Stiebel Eltron Supports Lifting Energy Performance Standards For New Homes
It has been over a decade since Australia meaningfully increased the minimum energy efficiency requirements for new homes in the National Construction Code. In that time, we have fallen further behind international standards while the need to reduce emissions has grown even more urgent.
As a result, new home buyers are now more exposed to the impacts of the current energy crisis and paying more than they should to keep their homes warm in winter and cool in summer.
We call on Building Ministers to adopt proposed new energy performance requirements for residential buildings in the National Construction Code 2022 with a 12-month transition period to ensure time for industry training and education.
The proposed energy provisions follow a collaborative 3-year process led by the Australian Building Codes Board (ABCB), consistent with the Trajectory for Low Energy Buildings agreed by all Commonwealth, state and territory energy Ministers in 2019. The ABCB’s proposals for new homes include raising the minimum thermal performance standard from 6 to 7 stars (NatHERS equivalent) and the introduction of a ‘whole -of-home’ energy budget for ﬁxed appliances (heating and cooling, hot water, lighting, and pool and spa pumps).
Our organisation recognises and strongly supports the intent of these proposed reforms - as Ministers noted after their meeting in March 2022, these improvements are part of a broader national effort to manage cost of living pressures for households, while making a strong positive contribution to decarbonising our economy.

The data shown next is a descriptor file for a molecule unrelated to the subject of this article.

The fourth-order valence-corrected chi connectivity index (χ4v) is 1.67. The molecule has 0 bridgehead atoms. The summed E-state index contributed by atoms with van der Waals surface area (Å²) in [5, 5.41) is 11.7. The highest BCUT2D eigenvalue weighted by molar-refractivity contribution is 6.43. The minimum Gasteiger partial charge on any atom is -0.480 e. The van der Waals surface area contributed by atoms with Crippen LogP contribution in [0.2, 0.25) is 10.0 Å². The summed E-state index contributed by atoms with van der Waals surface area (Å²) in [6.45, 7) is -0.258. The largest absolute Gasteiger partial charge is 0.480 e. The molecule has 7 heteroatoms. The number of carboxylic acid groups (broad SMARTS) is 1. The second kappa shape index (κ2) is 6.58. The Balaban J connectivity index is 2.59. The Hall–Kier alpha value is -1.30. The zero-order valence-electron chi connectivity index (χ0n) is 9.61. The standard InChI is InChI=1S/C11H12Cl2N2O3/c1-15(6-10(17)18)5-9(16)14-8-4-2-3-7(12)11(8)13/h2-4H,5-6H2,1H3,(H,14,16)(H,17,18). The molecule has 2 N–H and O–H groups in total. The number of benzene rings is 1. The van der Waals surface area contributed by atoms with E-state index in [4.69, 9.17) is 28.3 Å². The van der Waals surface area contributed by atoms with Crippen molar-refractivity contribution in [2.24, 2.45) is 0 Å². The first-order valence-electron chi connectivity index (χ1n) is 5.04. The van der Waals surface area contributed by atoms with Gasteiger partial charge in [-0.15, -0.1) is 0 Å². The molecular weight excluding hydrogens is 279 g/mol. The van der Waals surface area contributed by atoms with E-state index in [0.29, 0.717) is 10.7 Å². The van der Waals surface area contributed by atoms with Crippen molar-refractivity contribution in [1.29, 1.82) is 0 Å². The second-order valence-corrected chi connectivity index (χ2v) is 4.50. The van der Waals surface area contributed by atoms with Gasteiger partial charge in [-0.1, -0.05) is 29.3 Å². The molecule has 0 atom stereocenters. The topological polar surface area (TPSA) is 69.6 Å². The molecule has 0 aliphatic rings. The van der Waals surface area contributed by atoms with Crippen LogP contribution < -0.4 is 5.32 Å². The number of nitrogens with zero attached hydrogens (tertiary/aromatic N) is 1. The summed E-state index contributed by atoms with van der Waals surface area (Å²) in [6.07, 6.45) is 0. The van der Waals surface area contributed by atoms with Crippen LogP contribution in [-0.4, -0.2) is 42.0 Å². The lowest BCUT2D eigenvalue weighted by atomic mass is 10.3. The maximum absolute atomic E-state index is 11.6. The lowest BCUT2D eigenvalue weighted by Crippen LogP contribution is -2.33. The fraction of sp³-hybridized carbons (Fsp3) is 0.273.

Lifting energy performance standards will:
Cut energy bills. The Australian Building Codes Board finds that households will be up to $576 a year better compared to business as usual.˙ Savings on energy bills will be larger than the home loan cost of upfront improvements.
Cut emissions by up to 15 million tonnes to 2030, and 78 million tonnes to 2050 nationally.
Make homes healthier and more resilient. Houses that are too cold contribute to 6% of deaths in Australia - double the rate in Sweden.˘ There were 36,000 deaths in Australia associated with the heat between 2006 and 2017, with heat waves predicted to worsen.
Make energy more affordable for all by managing energy demand and reducing the cost of grid upgrades by up to $12.6 billion by 2050. Efficiency is a key measure to reduce the impact of volatile wholesale prices on households.
Reduce poverty and inequality as people living in all new social housing and private rental will benefit from cheaper energy bills and better health outcomes.All Australian homes should be safe, healthy, comfortable and affordable. Now is the time to lift energy performance standards for new homes.